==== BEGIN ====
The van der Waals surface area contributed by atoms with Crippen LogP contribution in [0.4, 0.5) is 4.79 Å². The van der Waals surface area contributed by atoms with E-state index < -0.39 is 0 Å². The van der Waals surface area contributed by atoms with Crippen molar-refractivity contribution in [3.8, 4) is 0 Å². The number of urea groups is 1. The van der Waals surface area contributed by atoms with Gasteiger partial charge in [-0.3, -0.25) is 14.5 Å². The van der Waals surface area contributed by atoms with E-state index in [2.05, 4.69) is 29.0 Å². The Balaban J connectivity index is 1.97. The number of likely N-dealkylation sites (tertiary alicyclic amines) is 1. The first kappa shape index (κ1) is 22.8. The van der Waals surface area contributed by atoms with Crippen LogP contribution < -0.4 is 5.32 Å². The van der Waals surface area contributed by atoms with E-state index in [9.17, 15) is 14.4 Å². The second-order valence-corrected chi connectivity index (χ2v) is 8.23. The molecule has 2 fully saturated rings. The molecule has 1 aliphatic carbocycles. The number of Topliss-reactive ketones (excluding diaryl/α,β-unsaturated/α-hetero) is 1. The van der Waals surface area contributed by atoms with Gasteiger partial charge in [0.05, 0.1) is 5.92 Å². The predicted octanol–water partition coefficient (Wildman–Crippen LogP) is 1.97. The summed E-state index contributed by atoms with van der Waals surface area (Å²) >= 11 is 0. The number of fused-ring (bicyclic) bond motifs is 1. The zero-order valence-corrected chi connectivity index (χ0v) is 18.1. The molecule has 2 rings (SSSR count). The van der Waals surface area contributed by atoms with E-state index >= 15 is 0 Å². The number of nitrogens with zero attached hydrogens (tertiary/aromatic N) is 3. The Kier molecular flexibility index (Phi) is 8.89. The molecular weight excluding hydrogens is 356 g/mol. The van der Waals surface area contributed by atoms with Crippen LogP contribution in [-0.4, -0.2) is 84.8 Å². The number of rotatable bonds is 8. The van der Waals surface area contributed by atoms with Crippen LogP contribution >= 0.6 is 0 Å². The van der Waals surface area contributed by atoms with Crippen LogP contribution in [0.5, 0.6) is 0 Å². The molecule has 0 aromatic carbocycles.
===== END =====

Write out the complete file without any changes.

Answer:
The van der Waals surface area contributed by atoms with Crippen LogP contribution in [0.4, 0.5) is 4.79 Å². The van der Waals surface area contributed by atoms with E-state index < -0.39 is 0 Å². The van der Waals surface area contributed by atoms with Crippen molar-refractivity contribution in [3.8, 4) is 0 Å². The number of urea groups is 1. The van der Waals surface area contributed by atoms with Gasteiger partial charge in [-0.3, -0.25) is 14.5 Å². The van der Waals surface area contributed by atoms with E-state index in [2.05, 4.69) is 29.0 Å². The Balaban J connectivity index is 1.97. The number of likely N-dealkylation sites (tertiary alicyclic amines) is 1. The first kappa shape index (κ1) is 22.8. The van der Waals surface area contributed by atoms with Crippen LogP contribution < -0.4 is 5.32 Å². The van der Waals surface area contributed by atoms with E-state index in [9.17, 15) is 14.4 Å². The second-order valence-corrected chi connectivity index (χ2v) is 8.23. The molecule has 2 fully saturated rings. The molecule has 1 aliphatic carbocycles. The number of Topliss-reactive ketones (excluding diaryl/α,β-unsaturated/α-hetero) is 1. The van der Waals surface area contributed by atoms with Gasteiger partial charge in [0.05, 0.1) is 5.92 Å². The predicted octanol–water partition coefficient (Wildman–Crippen LogP) is 1.97. The summed E-state index contributed by atoms with van der Waals surface area (Å²) >= 11 is 0. The number of fused-ring (bicyclic) bond motifs is 1. The zero-order valence-corrected chi connectivity index (χ0v) is 18.1. The molecule has 2 rings (SSSR count). The van der Waals surface area contributed by atoms with E-state index >= 15 is 0 Å². The number of nitrogens with zero attached hydrogens (tertiary/aromatic N) is 3. The Kier molecular flexibility index (Phi) is 8.89. The molecular weight excluding hydrogens is 356 g/mol. The van der Waals surface area contributed by atoms with Crippen LogP contribution in [-0.4, -0.2) is 84.8 Å². The number of rotatable bonds is 8. The van der Waals surface area contributed by atoms with Crippen LogP contribution >= 0.6 is 0 Å². The van der Waals surface area contributed by atoms with Crippen LogP contribution in [0.5, 0.6) is 0 Å². The molecule has 0 aromatic carbocycles.